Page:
What Is Music Therapy?

Music therapy is a therapeutic approach that utilizes music to help foster health and well-being. It can involve making music, singing, dancing, listening to music, or talking about music. It has been used in adults, children, and even infants. Music therapy is generally not used on its own to treat illnesses but as an alternative therapy that's a part of a larger treatment plan.

In this article, you’ll learn more about what music therapy is, the different music therapy approaches, and what it can help treat.

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What Is Music Therapy?

The American Music Therapy Association defines music therapy as “the clinical and evidence-based use of music interventions to accomplish individualized goals within a therapeutic relationship.”

Music therapy is provided by a credentialed therapist who has also completed an approved music therapy program. Today, there are over 9,000 credentialed music therapists in the United States and abroad.

The idea of music being healing has been around for centuries, but in the late 1700s, it started to be explored as a therapeutic tool. In the 1940s, music therapy started developing as a clinical field, and the first music therapy college programs were established.

Music Therapy vs. Sound Therapy

Although music therapy and sound therapy can overlap in various places, they're not the same thing.

What Is Sound Therapy?

Sound therapy uses sound, music, and certain instruments played in therapeutic ways, combined with self-reflection to improve well-being.

Music therapy training is more standardized and clinical than sound therapy.

Sound therapy is often done in private practice or as part of a complementary and alternative treatment plan, whereas music therapy can be utilized in hospitals, treatment centers, or private practice as part of standard care.

How It Works

Music therapy is a kind of therapy that uses music as a part of the therapeutic relationship to treat physical, psychological, cognitive, and social needs.

After you're assessed and your individual needs noted, the music therapist may use different tools like creating or singing music, dancing to music, and/or listening to music.

Music As Communication

In music therapy, music can help facilitate communication or be a form of communication. It can also highlight your strengths and help you to utilize those strengths in your everyday life.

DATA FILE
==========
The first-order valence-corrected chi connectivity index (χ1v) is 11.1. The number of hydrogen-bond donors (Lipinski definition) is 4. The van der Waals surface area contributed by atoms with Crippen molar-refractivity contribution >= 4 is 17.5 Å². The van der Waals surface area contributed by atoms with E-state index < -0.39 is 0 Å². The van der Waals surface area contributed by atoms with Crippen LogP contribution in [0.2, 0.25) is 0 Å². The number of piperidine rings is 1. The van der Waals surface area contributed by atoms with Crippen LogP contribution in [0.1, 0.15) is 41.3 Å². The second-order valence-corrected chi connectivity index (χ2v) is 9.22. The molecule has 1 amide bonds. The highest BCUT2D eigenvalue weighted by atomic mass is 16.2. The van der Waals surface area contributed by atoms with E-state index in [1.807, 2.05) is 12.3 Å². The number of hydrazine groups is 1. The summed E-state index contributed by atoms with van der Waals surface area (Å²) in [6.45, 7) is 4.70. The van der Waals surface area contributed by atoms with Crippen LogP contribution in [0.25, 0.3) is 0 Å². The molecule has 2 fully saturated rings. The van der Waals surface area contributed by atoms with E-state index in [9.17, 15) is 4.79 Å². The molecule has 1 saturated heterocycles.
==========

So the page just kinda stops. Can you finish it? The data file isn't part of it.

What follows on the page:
Clients of music therapy can create their own “language,” so to speak, through music, to help express themselves.

A music therapist can also use music to help encourage positive changes in mood, improve self-confidence and self-awareness, and help improve attention skills. Sometimes it's used to relax a client, and other times it is used to elicit specific responses or memories.


There are different kinds of music therapies. Different approaches include:

  • Analytical music therapy: This relational model uses music to explore relationships between the self and others and music. It's a type of psychotherapy rooted in analytic traditions and encourages self-exploration through music.
  • Benenzon music therapy: This type of nonverbal psychotherapy uses body-sound-non-verbal techniques to process and analyze the relationship between the therapist and client to develop the client’s well-being.
  • Cognitive-behavioral music therapy: This combines cognitive-behavioral therapy (CBT) with music, introducing clients to CBT concepts using music as a nonverbal facilitation tool.
  • Nordoff-Robbins music therapy: This approach holds that everyone has a sensitivity to music that can be used to foster personal growth and development.
  • The Bonny Method of Guided Imagery and Music (GIM): This is a type of transformational psychotherapy that uses selected parts of classical music to encourage and support the processing of experiences through guided imagery.


There are many different benefits to music therapy, including:

What It Can Help With

Music therapy can help with many different illnesses and conditions, including:


The benefits and efficacy of music therapy have been well-noted for a variety of conditions.

Autism Spectrum Disorder (ASD)

Compared to placebo therapy, music therapy has been shown to be more effective in improving social interaction, non-verbal communication skills, social adaptation, happiness, and parent-child relationships in people with autism.

Neonatal Care

Music therapy and music-based interventions have been found to improve food intake and sleep in infants, reduce heart and respiratory rates, reduce maternal anxiety, and even shorten NICU stays.

Test Anxiety